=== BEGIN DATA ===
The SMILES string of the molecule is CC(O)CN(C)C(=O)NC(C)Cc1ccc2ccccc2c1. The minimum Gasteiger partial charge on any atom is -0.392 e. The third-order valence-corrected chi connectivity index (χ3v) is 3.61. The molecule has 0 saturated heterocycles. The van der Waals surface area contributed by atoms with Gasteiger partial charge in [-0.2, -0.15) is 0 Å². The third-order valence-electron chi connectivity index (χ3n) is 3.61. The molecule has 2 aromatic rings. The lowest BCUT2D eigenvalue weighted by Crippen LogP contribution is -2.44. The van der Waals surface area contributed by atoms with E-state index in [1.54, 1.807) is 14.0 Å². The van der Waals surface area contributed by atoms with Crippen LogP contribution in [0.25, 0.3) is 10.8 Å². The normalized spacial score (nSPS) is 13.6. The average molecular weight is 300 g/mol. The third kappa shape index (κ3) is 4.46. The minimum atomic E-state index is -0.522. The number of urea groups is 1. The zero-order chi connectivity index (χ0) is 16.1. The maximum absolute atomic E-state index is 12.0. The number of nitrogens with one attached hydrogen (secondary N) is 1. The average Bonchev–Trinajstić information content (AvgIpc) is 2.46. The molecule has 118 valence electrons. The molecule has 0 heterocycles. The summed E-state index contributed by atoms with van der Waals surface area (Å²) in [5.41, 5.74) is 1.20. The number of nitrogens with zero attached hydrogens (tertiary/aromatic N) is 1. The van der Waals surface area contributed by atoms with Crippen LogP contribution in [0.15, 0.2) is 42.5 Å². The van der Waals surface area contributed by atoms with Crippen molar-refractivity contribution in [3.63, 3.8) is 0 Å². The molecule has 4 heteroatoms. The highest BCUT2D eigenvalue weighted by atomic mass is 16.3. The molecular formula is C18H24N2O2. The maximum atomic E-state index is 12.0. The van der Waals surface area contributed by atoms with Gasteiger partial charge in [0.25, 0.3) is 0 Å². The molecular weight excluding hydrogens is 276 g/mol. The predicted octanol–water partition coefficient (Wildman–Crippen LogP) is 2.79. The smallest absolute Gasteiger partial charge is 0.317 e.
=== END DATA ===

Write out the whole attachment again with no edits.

The SMILES string of the molecule is CC(O)CN(C)C(=O)NC(C)Cc1ccc2ccccc2c1. The minimum Gasteiger partial charge on any atom is -0.392 e. The third-order valence-corrected chi connectivity index (χ3v) is 3.61. The molecule has 0 saturated heterocycles. The van der Waals surface area contributed by atoms with Gasteiger partial charge in [-0.2, -0.15) is 0 Å². The third-order valence-electron chi connectivity index (χ3n) is 3.61. The molecule has 2 aromatic rings. The lowest BCUT2D eigenvalue weighted by Crippen LogP contribution is -2.44. The van der Waals surface area contributed by atoms with E-state index in [1.54, 1.807) is 14.0 Å². The van der Waals surface area contributed by atoms with Crippen LogP contribution in [0.25, 0.3) is 10.8 Å². The normalized spacial score (nSPS) is 13.6. The average molecular weight is 300 g/mol. The third kappa shape index (κ3) is 4.46. The minimum atomic E-state index is -0.522. The number of urea groups is 1. The zero-order chi connectivity index (χ0) is 16.1. The maximum absolute atomic E-state index is 12.0. The number of nitrogens with one attached hydrogen (secondary N) is 1. The average Bonchev–Trinajstić information content (AvgIpc) is 2.46. The molecule has 118 valence electrons. The molecule has 0 heterocycles. The summed E-state index contributed by atoms with van der Waals surface area (Å²) in [5.41, 5.74) is 1.20. The number of nitrogens with zero attached hydrogens (tertiary/aromatic N) is 1. The van der Waals surface area contributed by atoms with Crippen LogP contribution in [0.15, 0.2) is 42.5 Å². The van der Waals surface area contributed by atoms with Crippen molar-refractivity contribution in [3.63, 3.8) is 0 Å². The molecule has 4 heteroatoms. The highest BCUT2D eigenvalue weighted by atomic mass is 16.3. The molecular formula is C18H24N2O2. The maximum atomic E-state index is 12.0. The van der Waals surface area contributed by atoms with Gasteiger partial charge in [0.25, 0.3) is 0 Å². The molecular weight excluding hydrogens is 276 g/mol. The predicted octanol–water partition coefficient (Wildman–Crippen LogP) is 2.79. The smallest absolute Gasteiger partial charge is 0.317 e.